Defendants, amounted to both a breach of contract and legal
malpractice by Henderson Law and Boone.” Id.
¶¶ 119-20. Henderson Law then filed an interpleader
action regarding the $7, 800.00. Id. ¶ 138. The
Prince George's County Circuit Court presiding over the
interpleader action ordered Henderson Law to deposit the $7,
800.00 with the court and then on April 1, 2016, ordered that
the Clerk release the funds to Mr. Shelton. State Court
brings this litigation alleging that Defendants are debt
collectors that were unlawfully collecting a debt against him
in violation of the FDCPA and MCDCA. Id.
¶¶ 4, 6, 23, 32, 99, 176. Specifically, Plaintiff
alleges that Defendants violated the FDCPA in twelve distinct
ways including falsely implying communications emanating from
an attorney, threating illegal action, false representation,
and “falsely advancing an unlawful lien.”
Id. ¶ 189. Plaintiff also alleges that Ms.
Kitchings “was acting under color of state law as an
Assistant Attorney General of Child Support Enforcement,
Supervisory Attorney, Texas, when she testified under oath in
Anne Arundel County Circuit Court to create the alleged
‘consumer debt, '” and when she
“authorized Shelton to violate federal law by the
introduction of the Writ.” Id. ¶ 207-08.
Plaintiff alleges that Ms. Kitchings's actions deprived
him of his “rights, privileges or immunities secured by
the First and Fourteen Amendments” in violation of 42
U.S.C. § 1983. Id. ¶ 229. Plaintiff also
alleges 22 other claims, which arise under state law (e.g.
abuse of process, breach of contract, intentional infliction
of emotional distress, fraud, and conversion). Id.
¶¶ 235-437. Defendants argue that they are not debt
collectors, and that Ms. Kitchings is not a state actor.
Def.'s Mem. 10-16. Defendants offer a litany of reasons
for dismissing the 22 state law claims, including, that
Plaintiff's claims are barred by the doctrines of res
judicata and collateral and that he failed to state a
claim. Id. at 10-37. Plaintiff responds to some of
Defendant's arguments but fails to address many others.
is proceeding pro se, and requests that his Second
Amended Complaint be construed liberally. See Haines v.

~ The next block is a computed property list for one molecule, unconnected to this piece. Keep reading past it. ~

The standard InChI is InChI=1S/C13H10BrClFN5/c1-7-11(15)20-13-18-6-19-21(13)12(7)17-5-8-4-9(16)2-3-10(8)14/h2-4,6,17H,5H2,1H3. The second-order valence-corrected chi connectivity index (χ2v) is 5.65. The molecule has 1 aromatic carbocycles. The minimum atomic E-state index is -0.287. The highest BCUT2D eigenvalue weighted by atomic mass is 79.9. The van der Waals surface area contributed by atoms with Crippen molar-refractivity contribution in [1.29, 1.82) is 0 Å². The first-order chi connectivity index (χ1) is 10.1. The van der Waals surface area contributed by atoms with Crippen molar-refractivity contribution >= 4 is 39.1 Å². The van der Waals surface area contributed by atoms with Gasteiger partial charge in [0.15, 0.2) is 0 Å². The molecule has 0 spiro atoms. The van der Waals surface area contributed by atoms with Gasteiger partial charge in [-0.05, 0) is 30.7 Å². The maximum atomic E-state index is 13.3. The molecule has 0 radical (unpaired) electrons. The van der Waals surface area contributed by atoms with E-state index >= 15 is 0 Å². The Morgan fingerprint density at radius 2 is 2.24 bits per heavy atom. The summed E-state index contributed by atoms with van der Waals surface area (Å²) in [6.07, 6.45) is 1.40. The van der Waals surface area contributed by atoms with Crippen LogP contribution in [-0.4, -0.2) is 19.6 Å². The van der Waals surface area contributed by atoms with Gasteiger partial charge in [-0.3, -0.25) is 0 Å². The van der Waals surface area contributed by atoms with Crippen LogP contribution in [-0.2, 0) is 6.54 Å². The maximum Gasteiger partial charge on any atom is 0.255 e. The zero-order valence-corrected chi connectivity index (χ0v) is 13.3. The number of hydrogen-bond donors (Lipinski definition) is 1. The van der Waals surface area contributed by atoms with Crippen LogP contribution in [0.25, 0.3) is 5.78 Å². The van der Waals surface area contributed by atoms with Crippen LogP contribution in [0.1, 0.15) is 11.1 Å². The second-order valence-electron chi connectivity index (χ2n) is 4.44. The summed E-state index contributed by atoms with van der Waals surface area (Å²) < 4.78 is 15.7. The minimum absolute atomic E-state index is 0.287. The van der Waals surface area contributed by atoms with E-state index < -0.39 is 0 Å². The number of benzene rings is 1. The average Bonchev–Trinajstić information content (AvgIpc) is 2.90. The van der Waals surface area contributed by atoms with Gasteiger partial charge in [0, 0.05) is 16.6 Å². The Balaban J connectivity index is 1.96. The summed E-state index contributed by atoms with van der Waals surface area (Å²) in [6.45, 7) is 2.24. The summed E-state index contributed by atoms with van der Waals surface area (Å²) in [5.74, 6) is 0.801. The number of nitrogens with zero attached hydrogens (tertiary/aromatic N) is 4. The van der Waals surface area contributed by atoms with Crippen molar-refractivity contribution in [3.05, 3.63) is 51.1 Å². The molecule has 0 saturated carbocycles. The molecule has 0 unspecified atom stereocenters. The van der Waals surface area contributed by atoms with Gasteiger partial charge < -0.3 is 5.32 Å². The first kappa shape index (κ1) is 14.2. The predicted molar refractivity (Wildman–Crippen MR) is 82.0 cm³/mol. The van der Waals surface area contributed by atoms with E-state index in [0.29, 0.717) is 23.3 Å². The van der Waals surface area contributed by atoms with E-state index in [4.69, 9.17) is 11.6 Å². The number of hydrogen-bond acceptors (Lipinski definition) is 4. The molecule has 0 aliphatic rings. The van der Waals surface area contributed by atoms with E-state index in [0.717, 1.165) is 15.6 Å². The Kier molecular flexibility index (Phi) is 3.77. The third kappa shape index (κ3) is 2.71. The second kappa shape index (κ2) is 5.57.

Kerner, 404 U.S. 519, 520 (1972). This is disingenuous
and Plaintiff is not entitled to the deference afforded to
pro se litigants lacking legal training, and accordingly,
deserving of a more lenient interpretation of their filings.
Plaintiff was admitted to the Bar of the District of
Columbia, but has been suspended. Bar Member Status, ECF No.
38-2. For that reason, his pleadings should be subject to the
same analytical scrutiny as those filed by practicing
attorneys, but even if I were to construe his Second Amended
Complaint liberally, despite his prior membership to the D.C.
Bar, it does not absolve him from pleading plausible claims.
See Holsey v. Collins, 90 F.R.D. 122, 128 (D. Md.
1981) (citing Inmates v. Owens, 561 F.2d 560, 562-63
(4th Cir. 1977)).
Rule of Civil Procedure 12(b)(6) provides for “the
dismissal of a complaint if it fails to state a claim upon
which relief can be granted.” Velencia v.
Drezhlo, No. RDB-12-237, 2012 WL 6562764, at *4 (D. Md.
Dec. 13, 2012). This rule's purpose “‘is to
test the sufficiency of a complaint and not to resolve
contests surrounding the facts, the merits of a claim, or the
applicability of defenses.'” Id. (quoting
Presley v. City of Charlottesville, 464 F.3d 480,
483 (4th Cir. 2006)). To that end, the Court bears in mind
the requirements of Fed.R.Civ.P. 8, Bell Atlantic Corp.
v. Twombly, 550 U.S. 544 (2007), and Ashcroft v.
Iqbal, 556 U.S. 662 (2009), when considering a motion to
dismiss pursuant to Rule 12(b)(6). Specifically, a complaint
must contain “a short and plain statement of the claim
showing that the pleader is entitled to relief, ”
Fed.R.Civ.P. 8(a)(2), and must state “a plausible claim
for relief, ” as “[t]hreadbare recitals of the
elements of a cause of action, supported by mere conclusory
statements, do not suffice, ” Iqbal, 556 U.S.
at 678-79. See Velencia, 2012 WL 6562764, at *4
(discussing standard from Iqbal and